In practice the distance run is simply calculated (speed x time) and this distance used as a range in conjunction with the second bearing.

Example:

A vessel steering 058°(T) observes a single light at 0606 which bears 035° relative.  At 0636 the light bears 070° relative.  Vessel’s speed 8 knots.  What is the true bearing and distance of the light at 0636?

Time between bearings                                  =       30 minutes (0.5 hrs)

So distance run                                                =                    8 x 0.5 miles

                                                                           =                      4.0 n. miles

True course                                                      =                            058°(T)

Relative bearing                   =                   070°(R)

So true bearing                     =                 128°(T)

Answer:  At 0630 the light bears 128°(T) at distance 5.0 n.miles.


Tides

Tides are vertical movements of water, causing high tides and low tides.

Causes of tides

Tides are caused by the gravitational effect of the moon, and to a lesser extent the sun, on the oceans and seas.   Basically, the tide-raising force exists because of the difference between the gravitational forces exerted by the moon and the sun.

Spring tides and neap tides

When moon and sun work together, at new moon and full moon, high tides are higher, and low tides lower, than average.  There is a larger tidal range. These are spring tides.  At first and third quarters the sun and moon work against each other.  High tides are lower, and low tides higher, than average.  There is a small tidal range.  These are neap tides. Note - the range is the difference in metres between high and low water.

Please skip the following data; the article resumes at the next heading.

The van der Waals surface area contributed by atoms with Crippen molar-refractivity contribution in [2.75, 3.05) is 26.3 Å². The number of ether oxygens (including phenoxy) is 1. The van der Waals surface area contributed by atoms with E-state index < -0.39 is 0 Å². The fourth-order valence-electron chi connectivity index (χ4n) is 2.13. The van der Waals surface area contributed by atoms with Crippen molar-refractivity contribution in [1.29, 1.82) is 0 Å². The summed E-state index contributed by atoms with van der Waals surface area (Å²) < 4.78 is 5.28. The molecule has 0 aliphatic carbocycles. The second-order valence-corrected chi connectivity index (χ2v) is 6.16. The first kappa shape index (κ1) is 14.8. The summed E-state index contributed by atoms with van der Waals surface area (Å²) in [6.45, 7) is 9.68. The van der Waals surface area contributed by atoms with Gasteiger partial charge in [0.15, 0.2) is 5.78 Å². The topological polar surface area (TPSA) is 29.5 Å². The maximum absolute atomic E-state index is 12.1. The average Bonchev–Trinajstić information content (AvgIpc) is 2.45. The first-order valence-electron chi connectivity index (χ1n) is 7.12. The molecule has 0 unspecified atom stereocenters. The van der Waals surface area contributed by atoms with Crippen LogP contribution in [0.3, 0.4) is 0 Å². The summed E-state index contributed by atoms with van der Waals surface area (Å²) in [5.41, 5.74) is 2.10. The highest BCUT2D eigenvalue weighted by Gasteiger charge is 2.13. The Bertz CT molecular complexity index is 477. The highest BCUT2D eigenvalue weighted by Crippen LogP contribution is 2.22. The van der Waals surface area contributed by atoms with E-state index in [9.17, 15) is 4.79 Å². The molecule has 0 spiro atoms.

Figure 6.6.1  Spring tides

Figure 6.6.2  Neap tides


Tides on the real Earth

Even on the ideal earth, completely covered with water, tides are thus a continually changing cycle of different highs and lows.   On the real earth, this is modified by land masses getting in the way of the tides.

Each ocean (Pacific, Atlantic, and Indian) acts as a large basin, and the tides therein are modified by the characteristics of the basin.   The Pacific Ocean is responsive to diurnal forces, so the tides there tend to be more diurnal (one high and one low tide per day) in character.   The Indian Ocean is more semi-diurnal (two high and two low waters per day).

Use of tide tables

Make sure you are using the current year’s tide tables:

Check the                                           - Port

                                                            - month

                                                            - date

Note the time zone, if your state or territory is using daylight saving you must add one hour to these times.

If a * symbol is next to the day’s tidal information this refers to extra tides for that day. The extra tides will normally be found at the back of the tables (refer Cairns sample, 9 August 1997).

Once you have extracted the data go back into the tables and check – mistakes do

happen.


   



 

Tidal Streams

Tidal streams are horizontal movements of water which result from tides (for example flowing in and out of rivers). Tidal stream information is shown on the chart either as a diamond shape or with arrows.


Figure 6.6.4  (AUS 832)